2014 Women in Philanthropy Luncheon The Roseann Sdoia Story

Thursday, December 4, 2014  •  Foundation Spotlight

When the Lakeland Regional Medical Center Foundation hosted its annual Women in Philanthropy Luncheon on November 5, 2014, the room was packed with eager guests who experienced a powerful and emotional story of hope and recovery.

On April 15, 2013, Roseann Sdoia took to the streets of Boston. Her path was familiar, one she had taken every year since childhood. Watch a baseball game. Catch a glimpse of the Boston Marathon runners crossing the finish line. Enjoy a beautiful Patriots Day holiday.

She wound her way through town, making her way to a local restaurant where she would meet some friends and await notification that others, who were running in the race, were nearing the finish line. When the text came, she found a vantage point that she knew would allow her to see her friends from afar and get their attention.

And then, chaos and tragedy.

“I remember the first bomb going off, and I didn’t really know what happened. People were running everywhere, and something inside me knew that I had to run, too,” she said. “And then I saw two bright, white flashes.”

The second bomb exploded almost directly below her feet.

Roseann found herself on the ground, seeing a pool of blood spreading out around her. She closed her eyes and focused on her breathing while first responders stemmed her bleeding.

Through the pain and shock, Roseann asked to be taken to Massachusetts General Hospital, part of the Partners Healthcare system, and the location of her primary care physician’s practice. She wanted to be in the hands of people she trusted.

For Roseann, the actual bombing was just the beginning of her journey. The trauma physician at Massachusetts General was forced to amputate her right leg above the knee. This, along with other injuries, kept her in ICU for weeks until she could be moved to Spaulding Rehabilitation Hospital, another component of Partners Healthcare.

The ability to keep her treatment within her home health system was instrumental in Roseann’s mental and emotional recovery. As she transitioned, she was able to work with physicians, nurses, therapists and other providers who remained by her side throughout her journey, allowing her to build trust and camaraderie with her caregivers. She was also one of the first patients to be treated in Spaulding’s new, state-of-the-art facility, where loved ones were able to stay with her throughout her treatment.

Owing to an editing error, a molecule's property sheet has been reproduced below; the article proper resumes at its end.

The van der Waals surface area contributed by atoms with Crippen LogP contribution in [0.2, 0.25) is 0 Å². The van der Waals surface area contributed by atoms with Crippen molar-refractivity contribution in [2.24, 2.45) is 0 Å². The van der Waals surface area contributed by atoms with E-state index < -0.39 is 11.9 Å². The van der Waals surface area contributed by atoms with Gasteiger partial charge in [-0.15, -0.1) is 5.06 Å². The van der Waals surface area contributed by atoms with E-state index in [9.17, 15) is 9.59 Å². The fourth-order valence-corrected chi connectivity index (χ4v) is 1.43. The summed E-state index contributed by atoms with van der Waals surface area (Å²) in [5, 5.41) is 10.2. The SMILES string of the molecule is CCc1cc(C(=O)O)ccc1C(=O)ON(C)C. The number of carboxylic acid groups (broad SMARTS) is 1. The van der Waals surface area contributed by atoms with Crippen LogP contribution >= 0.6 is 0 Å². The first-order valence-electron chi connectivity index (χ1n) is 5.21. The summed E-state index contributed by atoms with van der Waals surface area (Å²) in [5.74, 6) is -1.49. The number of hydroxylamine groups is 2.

“Just having that fold-out couch was huge,” she said. “Just being able to have my mom or my friend stay the night with me meant so much.”

Now, more than a year later, Roseann continues to find support in the family that she grew while in Spaulding. She visits often, and returns almost every month to participate in group therapy sessions. In addition, she is working with specialized therapists who are helping her regain the active lifestyle she enjoyed before the bombing.

Roseann’s story demonstrates the tremendous physical and psychological need for stability that trauma patients experience. Continuity of care and the support of loved ones play a massive role in patient outcomes. Roseann believes so much in this stability, she donated her speaker fee to the Bannasch Institute for Advanced Rehabilitation Medicine so that people in our community, more than 1,300 miles away from her home, can benefit from the same kind of care that she received.

“Having your life change so dramatically is overwhelming,” she said. “I know, first hand, how important it is to have your support structure nearby while you recover. What Lakeland Regional is doing will be an amazing benefit to your patients and families.”